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Drawing lessons from Australia, Bangladesh and India, a new ACIAR/AIFSC-funded
project in Africa will help mechanise conservation agriculture and relieve women of
exhausting manual labour.
a new project will evaluate and demonstrate
the best two-wheel tractor (2WT)-based
technology for conservation agriculture
across four african countries. The tractors and
equipment will be selected from australia, asia
it will test commercial systems to deliver 2WTs
to african smallholders.
The mechanisation is expected to benefit
families on more than 35,000 farms, create jobs
and relieve labour drudgery.
BY LInDA VerGnAnI
hile smallholder farmers
in countries such as india
and Bangladesh rely
increasingly on mechanised
two-wheel tractors (2wts), in Africa many
impoverished farmers are caught in a time warp
and still rely solely on human muscle power.
“ when you look at the production means
and when you look at the farm power available,
the difference is really shocking between
Africa and other regions,” says Dr Frédéric
Baudron, cropping system agronomist at the
international Maize and wheat improvement
Center (CiMMYt) in Addis Ababa, ethiopia. “Yet
Africa is meant to compete in a global market.”
while some people have a “very bucolic idea”
of traditional African farming, Dr Baudron says in
reality hand ploughing, weeding and threshing,
and tasks such as pounding grain in wooden
stampers involve backbreaking work.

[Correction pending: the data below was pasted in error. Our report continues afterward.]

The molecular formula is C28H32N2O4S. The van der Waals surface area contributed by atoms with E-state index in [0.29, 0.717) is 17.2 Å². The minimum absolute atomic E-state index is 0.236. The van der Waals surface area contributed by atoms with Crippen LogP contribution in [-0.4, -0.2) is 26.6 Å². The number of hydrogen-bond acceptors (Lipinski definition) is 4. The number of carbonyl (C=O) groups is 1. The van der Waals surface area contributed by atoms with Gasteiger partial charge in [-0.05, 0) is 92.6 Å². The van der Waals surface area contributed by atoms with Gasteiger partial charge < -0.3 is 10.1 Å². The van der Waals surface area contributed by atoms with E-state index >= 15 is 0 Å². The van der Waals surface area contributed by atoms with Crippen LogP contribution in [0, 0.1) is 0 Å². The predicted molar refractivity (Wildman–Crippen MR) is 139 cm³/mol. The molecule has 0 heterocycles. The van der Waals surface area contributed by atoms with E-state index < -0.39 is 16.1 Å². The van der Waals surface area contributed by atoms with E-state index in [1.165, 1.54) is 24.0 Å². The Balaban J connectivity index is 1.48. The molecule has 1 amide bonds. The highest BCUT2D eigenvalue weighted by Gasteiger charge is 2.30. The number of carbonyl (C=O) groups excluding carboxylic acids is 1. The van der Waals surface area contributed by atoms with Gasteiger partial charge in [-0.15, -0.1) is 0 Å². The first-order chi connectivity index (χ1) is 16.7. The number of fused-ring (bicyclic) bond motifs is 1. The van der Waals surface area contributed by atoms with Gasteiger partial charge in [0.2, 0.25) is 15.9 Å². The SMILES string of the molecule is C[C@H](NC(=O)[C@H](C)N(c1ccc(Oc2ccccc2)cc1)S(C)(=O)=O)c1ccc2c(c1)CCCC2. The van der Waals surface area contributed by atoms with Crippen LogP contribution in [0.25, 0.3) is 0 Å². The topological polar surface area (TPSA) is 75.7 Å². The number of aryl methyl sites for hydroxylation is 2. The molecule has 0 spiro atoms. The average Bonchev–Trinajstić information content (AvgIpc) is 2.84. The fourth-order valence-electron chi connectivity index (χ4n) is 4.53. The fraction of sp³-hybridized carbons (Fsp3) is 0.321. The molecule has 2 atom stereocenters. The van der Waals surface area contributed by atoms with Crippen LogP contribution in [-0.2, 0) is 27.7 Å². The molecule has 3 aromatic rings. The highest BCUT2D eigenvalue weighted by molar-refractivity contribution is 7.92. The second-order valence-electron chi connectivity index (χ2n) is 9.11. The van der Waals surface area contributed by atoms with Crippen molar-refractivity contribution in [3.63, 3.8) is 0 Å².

this drudgery often falls to women or
children, who may be kept out of school to work
in the fields.
in Sub-Saharan Africa most government-run
tractor hire schemes have collapsed and many
draught animals have died from drought or
disease. “Shockingly, the number of tractors in
Sub-Saharan Africa has declined from 235,000
in 1970 to 222,000 in 2000,” Dr Baudron says.
Although African farmers—many of whom
are women or elderly people—still rely on
muscle power, labour is getting scarce and
expensive. this follows the deaths of millions of
able-bodied people in the AiDS pandemic, as
well as increasing migration to the cities.
now Dr Baudron is leading a CiMMYt
project that aims to promote rapid adoption of
2wt technology for conservation agriculture
(CA) in eastern and southern Africa.
“Our entry point is to mechanise
conservation agriculture,” Dr Baudron says.
“ we also want to look at other tasks we should
mechanise as a priority so that we can release
some of this labour for more productive, more
the four-year project will identify and
demonstrate the best imported and local
2wt-driven technology for CA in eight sites in
tanzania, Kenya, ethiopia and Zimbabwe.
Among the goals of the Farm mechanization
and conservation agriculture for sustainable
intensification (FACASi) project is to test
commercial models for delivering 2wt
technology to African smallholders. it received
A$3.9 million of funding from the new
Australian international Food Security Centre
(AiFSC) within ACiAr.
More than 35,000 farms will benefit from
the project, according to a report on FACASi
by Dr Baudron and Dr Bruno Gérard, director of
the Global Conservation Agricultural Program
of CiMMY t.
Smallholder farmers using 2wt-based CA are
expected to increase their incomes by 50% and
those adopting the equipment for transport,
threshing and shelling to increase their incomes
the project will also create jobs for about
360 rural service providers, who are likely
to double their incomes. By the end of the
project, the cumulative value of adopting 2wt
technology will translate into an A$18.5 million
the mechanisation project will focus on
communities already involved in CA through
SiMLeSA (Sustainable intensification of maize-
legume cropping systems for food security
in eastern and southern Africa) or ZimCLiFS
(integrating crops and livestock for improved
security and livelihoods in rural Zimbabwe).
Local importers, tractor manufacturers
and dealers will be trained in 2wt-based CA,
including machine maintenance, agronomy and
project to promote
in eastern and
southern Africa will
winter 2013 PArtnerS
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